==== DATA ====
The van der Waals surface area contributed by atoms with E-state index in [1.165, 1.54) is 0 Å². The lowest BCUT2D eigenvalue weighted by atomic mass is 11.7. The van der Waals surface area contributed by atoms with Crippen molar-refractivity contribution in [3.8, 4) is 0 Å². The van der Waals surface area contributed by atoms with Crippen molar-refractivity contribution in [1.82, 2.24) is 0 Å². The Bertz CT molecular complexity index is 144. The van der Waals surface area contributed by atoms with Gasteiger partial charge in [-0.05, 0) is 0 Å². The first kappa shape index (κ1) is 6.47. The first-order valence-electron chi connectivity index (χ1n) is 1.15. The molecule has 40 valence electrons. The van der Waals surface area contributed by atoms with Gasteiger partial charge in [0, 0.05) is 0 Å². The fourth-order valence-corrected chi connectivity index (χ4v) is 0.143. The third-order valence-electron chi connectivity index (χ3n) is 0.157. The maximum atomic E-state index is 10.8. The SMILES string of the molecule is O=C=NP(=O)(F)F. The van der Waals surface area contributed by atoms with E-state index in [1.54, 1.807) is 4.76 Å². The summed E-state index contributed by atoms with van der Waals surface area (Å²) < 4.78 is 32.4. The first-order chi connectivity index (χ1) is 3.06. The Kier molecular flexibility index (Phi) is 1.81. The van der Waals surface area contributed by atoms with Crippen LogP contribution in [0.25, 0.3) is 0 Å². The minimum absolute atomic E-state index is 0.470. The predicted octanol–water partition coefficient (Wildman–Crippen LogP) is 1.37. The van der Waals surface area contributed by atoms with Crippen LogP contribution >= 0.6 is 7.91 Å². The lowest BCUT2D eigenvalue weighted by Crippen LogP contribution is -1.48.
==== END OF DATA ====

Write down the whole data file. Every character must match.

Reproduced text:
The van der Waals surface area contributed by atoms with E-state index in [1.165, 1.54) is 0 Å². The lowest BCUT2D eigenvalue weighted by atomic mass is 11.7. The van der Waals surface area contributed by atoms with Crippen molar-refractivity contribution in [3.8, 4) is 0 Å². The van der Waals surface area contributed by atoms with Crippen molar-refractivity contribution in [1.82, 2.24) is 0 Å². The Bertz CT molecular complexity index is 144. The van der Waals surface area contributed by atoms with Gasteiger partial charge in [-0.05, 0) is 0 Å². The first kappa shape index (κ1) is 6.47. The first-order valence-electron chi connectivity index (χ1n) is 1.15. The molecule has 40 valence electrons. The van der Waals surface area contributed by atoms with Gasteiger partial charge in [0, 0.05) is 0 Å². The fourth-order valence-corrected chi connectivity index (χ4v) is 0.143. The third-order valence-electron chi connectivity index (χ3n) is 0.157. The maximum atomic E-state index is 10.8. The SMILES string of the molecule is O=C=NP(=O)(F)F. The van der Waals surface area contributed by atoms with E-state index in [1.54, 1.807) is 4.76 Å². The summed E-state index contributed by atoms with van der Waals surface area (Å²) < 4.78 is 32.4. The first-order chi connectivity index (χ1) is 3.06. The Kier molecular flexibility index (Phi) is 1.81. The van der Waals surface area contributed by atoms with Crippen LogP contribution in [0.25, 0.3) is 0 Å². The minimum absolute atomic E-state index is 0.470. The predicted octanol–water partition coefficient (Wildman–Crippen LogP) is 1.37. The van der Waals surface area contributed by atoms with Crippen LogP contribution >= 0.6 is 7.91 Å². The lowest BCUT2D eigenvalue weighted by Crippen LogP contribution is -1.48.